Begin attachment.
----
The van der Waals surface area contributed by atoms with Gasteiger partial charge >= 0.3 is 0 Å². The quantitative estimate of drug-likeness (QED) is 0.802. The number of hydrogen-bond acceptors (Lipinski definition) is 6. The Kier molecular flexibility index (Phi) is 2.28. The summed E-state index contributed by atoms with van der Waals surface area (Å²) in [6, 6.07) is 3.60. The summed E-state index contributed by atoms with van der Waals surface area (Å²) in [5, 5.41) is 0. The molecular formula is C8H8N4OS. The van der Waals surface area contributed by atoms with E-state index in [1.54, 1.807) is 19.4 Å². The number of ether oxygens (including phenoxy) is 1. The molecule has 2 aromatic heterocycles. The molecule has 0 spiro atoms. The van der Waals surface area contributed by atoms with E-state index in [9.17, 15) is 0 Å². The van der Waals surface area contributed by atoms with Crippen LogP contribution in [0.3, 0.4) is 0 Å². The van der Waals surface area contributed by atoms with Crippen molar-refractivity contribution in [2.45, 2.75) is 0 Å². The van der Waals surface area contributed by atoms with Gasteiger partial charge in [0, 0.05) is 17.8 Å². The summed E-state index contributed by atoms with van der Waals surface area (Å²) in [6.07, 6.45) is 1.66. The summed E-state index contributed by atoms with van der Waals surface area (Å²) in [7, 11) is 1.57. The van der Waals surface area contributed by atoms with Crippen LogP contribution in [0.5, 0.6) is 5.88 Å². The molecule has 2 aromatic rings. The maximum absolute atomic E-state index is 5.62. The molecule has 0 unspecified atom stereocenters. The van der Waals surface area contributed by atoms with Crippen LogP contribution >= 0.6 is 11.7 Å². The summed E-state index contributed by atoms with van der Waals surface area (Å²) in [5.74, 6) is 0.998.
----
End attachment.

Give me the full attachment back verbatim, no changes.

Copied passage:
The van der Waals surface area contributed by atoms with Gasteiger partial charge >= 0.3 is 0 Å². The quantitative estimate of drug-likeness (QED) is 0.802. The number of hydrogen-bond acceptors (Lipinski definition) is 6. The Kier molecular flexibility index (Phi) is 2.28. The summed E-state index contributed by atoms with van der Waals surface area (Å²) in [6, 6.07) is 3.60. The summed E-state index contributed by atoms with van der Waals surface area (Å²) in [5, 5.41) is 0. The molecular formula is C8H8N4OS. The van der Waals surface area contributed by atoms with E-state index in [1.54, 1.807) is 19.4 Å². The number of ether oxygens (including phenoxy) is 1. The molecule has 2 aromatic heterocycles. The molecule has 0 spiro atoms. The van der Waals surface area contributed by atoms with E-state index in [9.17, 15) is 0 Å². The van der Waals surface area contributed by atoms with Crippen LogP contribution in [0.3, 0.4) is 0 Å². The van der Waals surface area contributed by atoms with Crippen molar-refractivity contribution in [2.45, 2.75) is 0 Å². The van der Waals surface area contributed by atoms with Gasteiger partial charge in [0, 0.05) is 17.8 Å². The summed E-state index contributed by atoms with van der Waals surface area (Å²) in [6.07, 6.45) is 1.66. The summed E-state index contributed by atoms with van der Waals surface area (Å²) in [7, 11) is 1.57. The van der Waals surface area contributed by atoms with Crippen LogP contribution in [0.5, 0.6) is 5.88 Å². The molecule has 2 aromatic rings. The maximum absolute atomic E-state index is 5.62. The molecule has 0 unspecified atom stereocenters. The van der Waals surface area contributed by atoms with Crippen LogP contribution >= 0.6 is 11.7 Å². The summed E-state index contributed by atoms with van der Waals surface area (Å²) in [5.74, 6) is 0.998.